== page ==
Taxes Filed? Know What Documents to Keep and What to Shred
Tue, Apr 16, 2019
By: Steve Clopton
Filing taxes is an annual requirement and one that can occupy a lot of time for both individuals and businesses. Once your taxes are filed, you might want to relax and forget about them. But, you’ll need to consider what to do with the documents related to your taxes.
At Gilmore Services, clients often ask us about document shredding after they file their taxes. They want to know which documents they need to keep and which they can shred.
That’s important information to have. Here’s what you need to know.
Keep Your Tax Returns
The tax returns you file, whether they’re for your personal income taxes, investment income, business taxes, or payroll taxes, must be kept indefinitely.
You may have heard that you only need to keep a few years’ worth of tax returns, but keeping these records is always a good idea. You’re unlikely to be audited after several years have passed but you may need them for other purposes.
Keep Supporting Documentation for the Specified Time
Any documents that support your tax return should be kept until they are no longer needed. These are the items that you need to maintain at least temporarily:
- Bank statements (3 years)
- Canceled checks (minimum 7 years, permanently for important transactions)
- Depreciation schedules (permanently)
- Payroll vouchers (7 years)
- Receipts for deductions (3 years)
You can find a full list of document retention recommendations here.
Internal Revenue Service Exceptions
You should keep your tax returns indefinitely. For the supporting documentation, the IRS recommends keeping all supporting documents for either:
- 3 years from the date you filed your original return; or
- 2 years from the date you paid the tax.
You should choose the later of those two dates. However, they specify the following exceptions:
- You should keep records for 7 years if you file a claim due to a loss from worthless securities or bad debt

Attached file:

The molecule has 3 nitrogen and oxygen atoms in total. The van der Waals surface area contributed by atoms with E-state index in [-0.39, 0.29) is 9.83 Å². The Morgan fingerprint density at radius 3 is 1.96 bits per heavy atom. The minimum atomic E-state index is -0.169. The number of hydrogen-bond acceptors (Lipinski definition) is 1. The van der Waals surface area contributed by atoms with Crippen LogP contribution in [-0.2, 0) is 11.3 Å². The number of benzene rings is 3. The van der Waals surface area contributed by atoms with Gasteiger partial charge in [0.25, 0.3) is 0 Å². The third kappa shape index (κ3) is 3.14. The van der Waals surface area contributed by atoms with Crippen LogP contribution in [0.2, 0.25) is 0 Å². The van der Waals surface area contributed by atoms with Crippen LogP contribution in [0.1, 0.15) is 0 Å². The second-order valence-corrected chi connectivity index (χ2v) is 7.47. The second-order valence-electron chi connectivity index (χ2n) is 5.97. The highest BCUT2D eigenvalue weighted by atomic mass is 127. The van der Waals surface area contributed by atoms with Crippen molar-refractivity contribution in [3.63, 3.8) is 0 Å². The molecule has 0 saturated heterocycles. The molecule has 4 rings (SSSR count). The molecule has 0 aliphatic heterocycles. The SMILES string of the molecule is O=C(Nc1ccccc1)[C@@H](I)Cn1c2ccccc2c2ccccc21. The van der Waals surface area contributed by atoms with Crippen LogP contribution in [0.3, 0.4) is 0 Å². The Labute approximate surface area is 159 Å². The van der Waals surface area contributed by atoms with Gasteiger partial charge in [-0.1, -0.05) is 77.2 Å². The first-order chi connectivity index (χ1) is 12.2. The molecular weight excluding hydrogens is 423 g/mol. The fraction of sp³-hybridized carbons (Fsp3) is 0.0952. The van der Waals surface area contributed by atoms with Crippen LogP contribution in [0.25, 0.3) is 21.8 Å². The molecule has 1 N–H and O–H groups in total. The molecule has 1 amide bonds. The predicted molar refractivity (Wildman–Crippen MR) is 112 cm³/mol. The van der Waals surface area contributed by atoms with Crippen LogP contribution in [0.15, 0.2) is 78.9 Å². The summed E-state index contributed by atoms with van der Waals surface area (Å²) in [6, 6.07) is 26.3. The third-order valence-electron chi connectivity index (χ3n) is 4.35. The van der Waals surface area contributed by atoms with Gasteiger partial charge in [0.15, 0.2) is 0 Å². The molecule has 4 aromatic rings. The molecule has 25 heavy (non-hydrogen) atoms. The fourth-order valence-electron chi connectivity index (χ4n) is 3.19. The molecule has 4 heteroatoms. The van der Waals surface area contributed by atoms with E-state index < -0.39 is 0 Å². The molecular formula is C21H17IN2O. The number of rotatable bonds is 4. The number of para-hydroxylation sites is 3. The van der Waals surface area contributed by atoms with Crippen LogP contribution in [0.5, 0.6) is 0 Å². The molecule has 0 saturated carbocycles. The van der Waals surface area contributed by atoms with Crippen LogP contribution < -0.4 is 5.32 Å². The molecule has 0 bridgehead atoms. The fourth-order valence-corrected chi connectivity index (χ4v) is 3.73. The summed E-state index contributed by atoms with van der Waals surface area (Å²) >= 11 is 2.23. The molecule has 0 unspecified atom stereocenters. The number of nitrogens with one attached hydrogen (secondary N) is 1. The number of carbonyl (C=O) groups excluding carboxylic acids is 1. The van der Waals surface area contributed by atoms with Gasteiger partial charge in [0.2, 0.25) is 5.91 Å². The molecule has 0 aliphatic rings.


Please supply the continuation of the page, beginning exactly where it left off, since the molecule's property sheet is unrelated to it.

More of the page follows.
- You should keep records for 6 years if you do not report income that should be reported that amounts to more than 25% of the gross income shown on your filed return.
- You should keep records indefinitely if you do not file a return or if you file a fraudulent return.
- Employment tax records must be maintained for at least 4 years after the date that the tax is due or is paid, whichever is later.
If you have records that meet any of the above specifications, make sure to retain them in accordance with IRS regulations.
Which Documents Can You Shred?
Now, let’s review the documents that you may want to shred after your taxes are filed. Here they are:
- Bank statements and reconciliations more than 3 years old
- Canceled checks (except important checks) more than 7 years old
- Payroll vouchers more than 7 years old
- Supporting documentation for returns more than 3 years old (provided they do not meet any of the IRS exceptions we’ve listed above)
Some people keep everything and over time, it can get to be too much. Keep in mind that you can also shred:
- Old utility bills (unless you have taken a related deduction in the past three years)
- Old receipts unrelated to your tax return
- Unnecessary copies of important documents, such as extra copies of your mortgage or loan documents
- Expired insurance policies and schedules
It may be helpful to review the documents you have on hand and shred anything that you don’t need.
Document shredding is an important step for both individuals and businesses. Tax time offers an opportunity to review your documents and shred those that you no longer need.
To learn how Gilmore Services can help you with document shredding, please click here now.